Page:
Religious violence flares in Nigeria

Fighting erupted on Tuesday when Muslim mobs targeted the city’s Christian minority in revenge for an attack earlier this month, in which a Christian militia killed at least 200 Muslims.

Police launched a crackdown, firing live rounds to quell the protests. By Thursday the fighting appeared to have abated, although tensions in the city remained high.

“I can assure you there is calm now. We have the situation under control. Whatever casualties are found now are people who were killed over the past two days,” said Kano’s police chief, Commissioner Abdul Ganiyu Dawodo.

Kano General Hospital’s morgue was so full that corpses had been lain outside under blankets. Distraught relatives argued fiercely with staff, who were barring them from going inside to look for their loved ones.

Angry family members claimed the reason the bodies were being concealed was to hide evidence that many had been shot by police.

The executive secretary of the Nigerian Red Cross branch in the city, Musa Abdullahi, said rescuers had counted 36 people killed and up to 500 injured.

But Christian groups claimed more than 400 Christians have been killed.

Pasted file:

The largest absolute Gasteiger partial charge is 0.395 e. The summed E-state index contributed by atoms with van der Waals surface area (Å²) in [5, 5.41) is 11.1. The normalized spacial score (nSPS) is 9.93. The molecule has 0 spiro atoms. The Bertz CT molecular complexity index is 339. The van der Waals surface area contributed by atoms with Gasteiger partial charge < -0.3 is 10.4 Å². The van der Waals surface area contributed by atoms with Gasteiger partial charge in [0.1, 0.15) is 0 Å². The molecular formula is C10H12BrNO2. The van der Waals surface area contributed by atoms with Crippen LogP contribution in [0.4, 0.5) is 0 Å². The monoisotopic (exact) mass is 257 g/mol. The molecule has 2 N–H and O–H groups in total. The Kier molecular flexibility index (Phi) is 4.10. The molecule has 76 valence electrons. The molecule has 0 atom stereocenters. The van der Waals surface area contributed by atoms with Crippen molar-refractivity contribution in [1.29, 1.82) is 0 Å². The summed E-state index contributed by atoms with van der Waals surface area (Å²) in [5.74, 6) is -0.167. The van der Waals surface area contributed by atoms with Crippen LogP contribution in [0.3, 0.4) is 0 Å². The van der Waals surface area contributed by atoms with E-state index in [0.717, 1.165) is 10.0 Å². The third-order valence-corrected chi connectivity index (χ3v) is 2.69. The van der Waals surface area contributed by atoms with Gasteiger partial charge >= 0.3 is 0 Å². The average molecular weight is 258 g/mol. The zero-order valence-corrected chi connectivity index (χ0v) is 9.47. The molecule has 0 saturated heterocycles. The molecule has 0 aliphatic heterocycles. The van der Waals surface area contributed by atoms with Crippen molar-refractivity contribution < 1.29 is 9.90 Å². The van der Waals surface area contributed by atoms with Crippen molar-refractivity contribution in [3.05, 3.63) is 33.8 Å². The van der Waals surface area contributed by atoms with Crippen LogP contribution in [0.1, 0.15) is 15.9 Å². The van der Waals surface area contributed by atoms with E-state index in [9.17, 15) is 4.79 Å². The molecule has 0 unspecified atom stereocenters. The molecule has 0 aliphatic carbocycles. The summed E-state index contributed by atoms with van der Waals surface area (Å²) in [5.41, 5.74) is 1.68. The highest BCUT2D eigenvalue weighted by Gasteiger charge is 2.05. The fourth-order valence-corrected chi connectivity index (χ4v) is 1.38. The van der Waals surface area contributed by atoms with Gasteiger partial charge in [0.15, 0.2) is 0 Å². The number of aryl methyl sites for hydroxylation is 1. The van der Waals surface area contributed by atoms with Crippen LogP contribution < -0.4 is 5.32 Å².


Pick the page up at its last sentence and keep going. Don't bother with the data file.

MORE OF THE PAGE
Kano’s disaster management agency said that 30,000 displaced people — mainly Christians — were being cared for in six camps.

The latest clashes started on Tuesday when a demonstration by Kano’s Muslims degenerated into mob violence.

Christian homes and businesses in the city were looted and burned, and many residents killed.

The rampage was in retaliation for the killing of at least 200 Muslims in Yelwa, in the central strife-torn Plateau State, by Christian militia on May 2.

The fighting has sparked fears that religious violence might erupt across Nigeria, the west African giant whose 130-million-strong population is split roughly evenly between the two faiths.

In 2000 and 2001 a string of sectarian clashes in Nigerian cities left many thousands dead on both sides of the divide.

Nigeria’s supreme Muslim leader, Sultan Muhammadu Maccido of Sokoto, called for an end to the violence.

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